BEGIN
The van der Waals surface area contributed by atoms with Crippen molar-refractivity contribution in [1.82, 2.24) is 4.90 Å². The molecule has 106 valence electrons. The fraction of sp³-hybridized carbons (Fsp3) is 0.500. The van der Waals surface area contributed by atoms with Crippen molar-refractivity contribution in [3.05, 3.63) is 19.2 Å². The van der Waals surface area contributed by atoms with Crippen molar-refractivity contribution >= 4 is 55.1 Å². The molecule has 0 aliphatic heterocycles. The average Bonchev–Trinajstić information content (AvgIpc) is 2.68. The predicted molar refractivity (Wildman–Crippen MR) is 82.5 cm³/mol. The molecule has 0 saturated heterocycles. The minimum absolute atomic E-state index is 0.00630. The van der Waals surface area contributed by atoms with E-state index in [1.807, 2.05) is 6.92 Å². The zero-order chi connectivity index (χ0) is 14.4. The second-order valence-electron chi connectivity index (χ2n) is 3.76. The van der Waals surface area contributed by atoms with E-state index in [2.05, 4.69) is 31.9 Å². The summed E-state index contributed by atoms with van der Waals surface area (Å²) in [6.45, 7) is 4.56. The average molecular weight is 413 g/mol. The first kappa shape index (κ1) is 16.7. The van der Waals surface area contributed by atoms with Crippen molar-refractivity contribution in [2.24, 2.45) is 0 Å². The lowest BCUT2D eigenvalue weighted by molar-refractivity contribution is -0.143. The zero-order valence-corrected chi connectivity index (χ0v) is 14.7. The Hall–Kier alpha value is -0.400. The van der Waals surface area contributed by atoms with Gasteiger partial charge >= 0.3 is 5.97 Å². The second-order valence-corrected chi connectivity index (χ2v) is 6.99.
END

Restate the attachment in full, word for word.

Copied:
The van der Waals surface area contributed by atoms with Crippen molar-refractivity contribution in [1.82, 2.24) is 4.90 Å². The molecule has 106 valence electrons. The fraction of sp³-hybridized carbons (Fsp3) is 0.500. The van der Waals surface area contributed by atoms with Crippen molar-refractivity contribution in [3.05, 3.63) is 19.2 Å². The van der Waals surface area contributed by atoms with Crippen molar-refractivity contribution >= 4 is 55.1 Å². The molecule has 0 aliphatic heterocycles. The average Bonchev–Trinajstić information content (AvgIpc) is 2.68. The predicted molar refractivity (Wildman–Crippen MR) is 82.5 cm³/mol. The molecule has 0 saturated heterocycles. The minimum absolute atomic E-state index is 0.00630. The van der Waals surface area contributed by atoms with E-state index in [1.807, 2.05) is 6.92 Å². The zero-order chi connectivity index (χ0) is 14.4. The second-order valence-electron chi connectivity index (χ2n) is 3.76. The van der Waals surface area contributed by atoms with E-state index in [2.05, 4.69) is 31.9 Å². The summed E-state index contributed by atoms with van der Waals surface area (Å²) in [6.45, 7) is 4.56. The average molecular weight is 413 g/mol. The first kappa shape index (κ1) is 16.7. The van der Waals surface area contributed by atoms with Crippen molar-refractivity contribution in [2.24, 2.45) is 0 Å². The lowest BCUT2D eigenvalue weighted by molar-refractivity contribution is -0.143. The zero-order valence-corrected chi connectivity index (χ0v) is 14.7. The Hall–Kier alpha value is -0.400. The van der Waals surface area contributed by atoms with Gasteiger partial charge >= 0.3 is 5.97 Å². The second-order valence-corrected chi connectivity index (χ2v) is 6.99.